The FAA issued new draft guidance Monday designed to protect its authorized agents who perform safety oversight work at companies like Boeing from interference by business managers.

This follows provisions of the Aircraft Certification, Safety, and Accountability Act passed by Congress in December 2020 — triggered by the failures of FAA oversight during design and certification of Boeing’s 737 MAX — requiring the FAA to strengthen the independence of employees inside large companies like Boeing who work on its behalf conducting safety oversight.

The FAA delegates to airplane manufacturers a great deal of the oversight, which is typically performed by senior engineers authorized to act as FAA representatives and who are required to be independent in their judgments and free of any undue pressure to meet cost or schedule targets.

Within Boeing, a large nominally separate organization of about 1,500 people performs this work, consisting of engineers and administrators who, although paid by Boeing, are in theory working for the FAA.

The FAA guidance seeks to implement the requirements of the 2020 legislation by setting up “approved procedures to effectively manage and investigate all reports of alleged or suspected … interference.”

The new guidance notes that any undue pressure or interference with its representatives may result in suspension or termination of a company’s right to have its employees do the oversight work, as well as possible civil penalties.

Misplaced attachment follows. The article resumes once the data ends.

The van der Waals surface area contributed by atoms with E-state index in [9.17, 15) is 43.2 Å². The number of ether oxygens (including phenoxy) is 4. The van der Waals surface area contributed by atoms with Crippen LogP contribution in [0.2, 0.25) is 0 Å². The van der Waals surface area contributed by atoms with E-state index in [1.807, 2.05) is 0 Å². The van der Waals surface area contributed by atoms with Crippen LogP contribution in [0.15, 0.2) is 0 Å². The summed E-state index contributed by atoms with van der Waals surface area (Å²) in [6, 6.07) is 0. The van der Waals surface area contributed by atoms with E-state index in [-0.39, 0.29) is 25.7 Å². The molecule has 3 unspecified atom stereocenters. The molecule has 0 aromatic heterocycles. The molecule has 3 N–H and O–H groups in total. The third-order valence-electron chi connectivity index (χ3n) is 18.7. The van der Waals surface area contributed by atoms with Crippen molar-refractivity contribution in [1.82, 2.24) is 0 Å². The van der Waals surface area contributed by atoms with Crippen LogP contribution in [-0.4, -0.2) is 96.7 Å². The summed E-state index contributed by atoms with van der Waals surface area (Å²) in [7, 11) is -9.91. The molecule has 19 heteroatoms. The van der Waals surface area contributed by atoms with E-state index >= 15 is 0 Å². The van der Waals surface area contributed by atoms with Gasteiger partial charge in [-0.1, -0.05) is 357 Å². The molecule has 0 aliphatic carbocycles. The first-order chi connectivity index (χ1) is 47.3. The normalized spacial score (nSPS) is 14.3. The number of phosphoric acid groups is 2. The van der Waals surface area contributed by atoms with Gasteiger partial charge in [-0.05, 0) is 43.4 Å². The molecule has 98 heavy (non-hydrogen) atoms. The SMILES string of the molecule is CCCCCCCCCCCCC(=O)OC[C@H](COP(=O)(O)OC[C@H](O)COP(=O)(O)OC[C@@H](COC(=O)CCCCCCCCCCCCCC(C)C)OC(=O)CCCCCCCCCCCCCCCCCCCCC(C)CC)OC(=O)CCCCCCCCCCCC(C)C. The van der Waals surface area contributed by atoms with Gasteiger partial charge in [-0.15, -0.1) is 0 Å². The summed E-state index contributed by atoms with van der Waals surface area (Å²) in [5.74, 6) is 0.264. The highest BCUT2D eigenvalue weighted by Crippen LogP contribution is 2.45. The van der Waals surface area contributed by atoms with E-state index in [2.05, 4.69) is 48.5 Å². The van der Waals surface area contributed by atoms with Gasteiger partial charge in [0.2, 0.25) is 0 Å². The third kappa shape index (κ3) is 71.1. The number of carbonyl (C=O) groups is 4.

“An FAA delegation is a privilege and not a right,” the proposed guidance states.

Boeing and other manufacturers will therefore work under the threat of having their ability to self-certify removed.

The 2020 reform legislation created new penalties for supervisors who pressure employees raising safety concerns, established new whistleblower protections and set up safety reporting mechanisms for FAA’s front-line technical staff.

Accordingly, the new FAA guidance requires senior management at airplane manufacturers to give a written commitment to protect any FAA-authorized representatives who report suspected interference, regardless of whether the allegation is substantiated.

Any report of suspected interference or pressure must be provided to the FAA within two business days.

And the FAA must review all such reports and conduct annual compliance reviews.


The guidance attempts to stamp out not only outright acts such as harassment, threats and reprisal but also the imposition of other assigned duties or time constraints that might inhibit an FAA representative from conducting thorough safety oversight.

The FAA is accepting comments on the draft guidance through March 10.

In a statement, Boeing said it “fully supports efforts to enhance transparency and independence” in its safety oversight program.

Boeing said it will collaborate with the FAA to ensure that its engineers working on the safety agency’s behalf “can perform their vital roles without interference through open communication and a supportive environment.”